These are quality Dermestid beetles and larvae, professionally bred and raised in clean, isolated, disease and pest free colonies.
Our Dermestid Beetle Starter Colonies contain Dermestid beetles and larvae in large quantities. They are appropriate for large or small taxidermy projects, which commonly include skull cleaning (like bear, deer, or other animal skulls), skeleton cleaning (like birds and reptiles), and more.
Each Starter Colony contains a mix of juvenile and adult Dermestes maculatus, also known as the hide beetle or flesh-eating beetle. This is the species taxidermists, museums, and universities use to strip flesh from bone during specimen preparation. Dermestid beetles are the species of choice for projects that require meat-eating insects to remove flesh from bone.
Moreover, these insects are very efficient carcass cleaners. They can remove all flesh from prepared skeletons within days or weeks, depending on skeleton size and insect numbers. And given the right conditions, their population will quickly increase to meet the current food supply.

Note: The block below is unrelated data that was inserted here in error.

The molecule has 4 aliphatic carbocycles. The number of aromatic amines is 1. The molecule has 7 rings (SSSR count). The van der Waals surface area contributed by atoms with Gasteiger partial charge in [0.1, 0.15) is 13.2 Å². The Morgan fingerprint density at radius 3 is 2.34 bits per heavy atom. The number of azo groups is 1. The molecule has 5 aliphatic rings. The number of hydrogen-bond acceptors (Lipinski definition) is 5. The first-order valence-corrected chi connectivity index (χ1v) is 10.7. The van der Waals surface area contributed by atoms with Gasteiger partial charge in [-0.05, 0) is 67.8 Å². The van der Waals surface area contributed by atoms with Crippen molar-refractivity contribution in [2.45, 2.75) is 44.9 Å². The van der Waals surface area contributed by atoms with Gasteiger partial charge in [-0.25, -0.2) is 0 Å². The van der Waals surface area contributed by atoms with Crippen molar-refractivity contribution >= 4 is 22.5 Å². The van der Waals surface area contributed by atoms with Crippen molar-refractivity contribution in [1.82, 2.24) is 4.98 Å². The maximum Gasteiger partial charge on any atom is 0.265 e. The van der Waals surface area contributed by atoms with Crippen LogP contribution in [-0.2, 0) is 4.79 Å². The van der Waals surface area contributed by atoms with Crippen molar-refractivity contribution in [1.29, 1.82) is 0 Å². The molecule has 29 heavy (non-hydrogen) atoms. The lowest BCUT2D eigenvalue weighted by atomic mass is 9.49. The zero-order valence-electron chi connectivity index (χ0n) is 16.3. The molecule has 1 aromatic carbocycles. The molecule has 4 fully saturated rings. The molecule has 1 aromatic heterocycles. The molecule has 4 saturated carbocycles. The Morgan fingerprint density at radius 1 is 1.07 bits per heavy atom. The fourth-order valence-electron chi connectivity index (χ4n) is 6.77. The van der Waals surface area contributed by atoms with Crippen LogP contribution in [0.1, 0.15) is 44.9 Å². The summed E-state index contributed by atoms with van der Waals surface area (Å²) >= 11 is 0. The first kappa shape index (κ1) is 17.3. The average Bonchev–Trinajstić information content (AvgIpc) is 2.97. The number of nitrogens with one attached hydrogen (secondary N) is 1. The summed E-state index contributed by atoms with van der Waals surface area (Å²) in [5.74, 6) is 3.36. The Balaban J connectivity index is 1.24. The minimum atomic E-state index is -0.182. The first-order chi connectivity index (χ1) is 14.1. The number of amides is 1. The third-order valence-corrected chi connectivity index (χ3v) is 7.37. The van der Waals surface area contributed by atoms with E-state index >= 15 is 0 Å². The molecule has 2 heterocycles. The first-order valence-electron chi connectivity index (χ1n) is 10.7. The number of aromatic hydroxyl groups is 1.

Both Dermestid beetles and their larvae have voracious appetites. They can handle anything you give them – from huge carcasses with the largest bones in the world to the smallest and most fragile. Professionals and amateurs alike use them to clean massive whale bodies, small bird and reptile remains, and everything in-between.
And while they love eating dead flesh, they completely ignore bone. All that remains when they’re done working their magic are pristine bones. They may need some processing for color, assembly, and preservation, but all the soft tissue removal is done by the insects.
Dermestid Beetle Starter Colony Care
Maintaining Dermestid beetles is relatively easy. However, they do require some care and attention after initial enclosure setup. You can read about Dermestid beetle care and maintenance here. While geared toward people who use them as cleaner crews, in roach colonies, the information is relevant for many applications.
Also note that Dermestid beetles may require some carcass preparation. They like flesh to be somewhat dry, but you can read more about it in the article linked above.